The Bill makes no changes to Te Tiriti o Waitangi (the Treaty of Waitangi) settlement commitments, including the Ngai Tahu Pounamu Vesting Act.

Gathering clay or minerals for customary Māori purposes does not currently require a prospecting, exploration or mining permit under the Crown Minerals Act. The bill does not change customary rights for Māori to access cultural minerals such as obsidian, argillite, pukepotu (iron manganese); kokowai (red and yellow ochre) on conservation land.

Small scale recreational fossicking activities using hand held tools such as gold panning do not currently require a permit under the principal Act. The bill does not change this.

The bill does not change the existing provisions in the principal Act which allow for scientific research, separate to mining permits.

The bill also prohibits new coal mines and any expansion of existing coal mines after 1 January 2025 on any land to protect the climate from the greenhouse gas emissions generated by burning coal.

Clause by clause analysis

Clause 1 is the Title clause.

Clause 2 is the commencement clause and provides for the Bill to come into force on the day after the date on which it receives Royal assent, except sections 5(2) and 6(2) which come into force on 1 January 2025.

Clause 3 identifies the Crown Minerals Act 1991 (the principal Act) as the Act being amended by the Bill.

Clause 4 amends section 1A of the principal Act to so that the purpose of the Act is to regulate prospecting for, exploration for, and mining of Crown owned minerals for the benefit of New Zealand.

Clauses 5 and 6 amend sections 23A and 25 of the principal Act. Those sections relate to applications for, and the grant of, prospecting, exploration, and mining permits. The effects of the amendments are to prohibit applications for, and the grant of, permits in respect of any conservation land (that is, the land described in Schedule 4) and to prohibit, from 1 January 2025, applications for, and the grant of, permits relating to coal.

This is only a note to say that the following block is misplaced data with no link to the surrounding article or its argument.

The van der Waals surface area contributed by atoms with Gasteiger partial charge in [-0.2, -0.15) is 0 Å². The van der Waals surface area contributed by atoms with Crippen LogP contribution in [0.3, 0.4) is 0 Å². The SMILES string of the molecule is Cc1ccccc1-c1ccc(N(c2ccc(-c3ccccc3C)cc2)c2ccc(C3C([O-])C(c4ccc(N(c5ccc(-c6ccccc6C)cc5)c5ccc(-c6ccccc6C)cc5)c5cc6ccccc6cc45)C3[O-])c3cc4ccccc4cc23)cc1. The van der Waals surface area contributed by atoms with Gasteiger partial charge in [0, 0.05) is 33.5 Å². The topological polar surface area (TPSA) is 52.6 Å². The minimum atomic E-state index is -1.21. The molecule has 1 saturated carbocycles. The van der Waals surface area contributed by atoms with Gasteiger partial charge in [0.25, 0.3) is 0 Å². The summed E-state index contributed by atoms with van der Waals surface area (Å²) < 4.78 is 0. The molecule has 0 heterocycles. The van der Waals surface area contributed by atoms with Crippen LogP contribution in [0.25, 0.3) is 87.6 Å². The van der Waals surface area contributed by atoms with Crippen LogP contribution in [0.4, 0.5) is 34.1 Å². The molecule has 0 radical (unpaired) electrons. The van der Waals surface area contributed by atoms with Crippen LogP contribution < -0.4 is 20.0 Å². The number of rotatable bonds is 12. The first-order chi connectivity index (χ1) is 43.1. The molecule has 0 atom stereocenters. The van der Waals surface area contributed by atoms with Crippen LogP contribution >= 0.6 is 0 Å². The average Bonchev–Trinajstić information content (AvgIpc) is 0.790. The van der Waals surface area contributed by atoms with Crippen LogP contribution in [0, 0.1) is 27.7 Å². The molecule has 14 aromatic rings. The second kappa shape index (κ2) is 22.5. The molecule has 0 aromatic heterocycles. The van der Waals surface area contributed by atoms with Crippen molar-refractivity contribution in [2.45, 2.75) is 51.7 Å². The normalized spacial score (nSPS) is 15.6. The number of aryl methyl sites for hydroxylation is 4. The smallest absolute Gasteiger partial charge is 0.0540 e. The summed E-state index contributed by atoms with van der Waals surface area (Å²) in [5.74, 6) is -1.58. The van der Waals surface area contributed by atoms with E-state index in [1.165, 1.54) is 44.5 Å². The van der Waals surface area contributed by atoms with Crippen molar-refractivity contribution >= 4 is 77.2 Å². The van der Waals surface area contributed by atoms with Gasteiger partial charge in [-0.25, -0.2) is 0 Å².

Clause 7 amends section 32 by inserting a reference to the transitional provisions in Schedule 4 relating to the rights of permit holders to apply for subsequent permits. Clause 40 of Schedule 4 provides that applications for a subsequent permit in exchange for an existing permit must be determined in accordance with this Act as in force immediately after the commencement of the Amendment Act.

Clause 8 inserts new section 40A which provides that if protected wildlife, as defined in section 2(1) of the Conservation Act 1987, is found on the land specified in a prospecting permit, an exploration permit, or a mining permit, that permit must be surrendered.

Clause 9 amends Schedule 1 of the principal Act relating to transitional provisions by inserting the Part set out in the Schedule of this Act as the last Part.

Clause 10 amends Schedule 4 of the principal Act by replacing the heading with “Land to which restrictions apply”. It also replaces clause 12(b) so as to broaden the scope of Schedule 4 to include all Crown land held, as at 1 October 1991, under the Conservation Act 1987 or any enactment set out in Schedule 1 of that Act.


New Part 5 inserted into Schedule 1

The Schedule amends Schedule 1 of the principal Act by inserting new Part 5 which provides for transitional matters relating to this Act. It provides that existing applications for permits are determined in accordance with the principal Act as amended while specifying that existing permits remain unaffected. It states that no compensation or damages are payable by the Crown for any loss or damage arising from the enactment of the Amendment Act.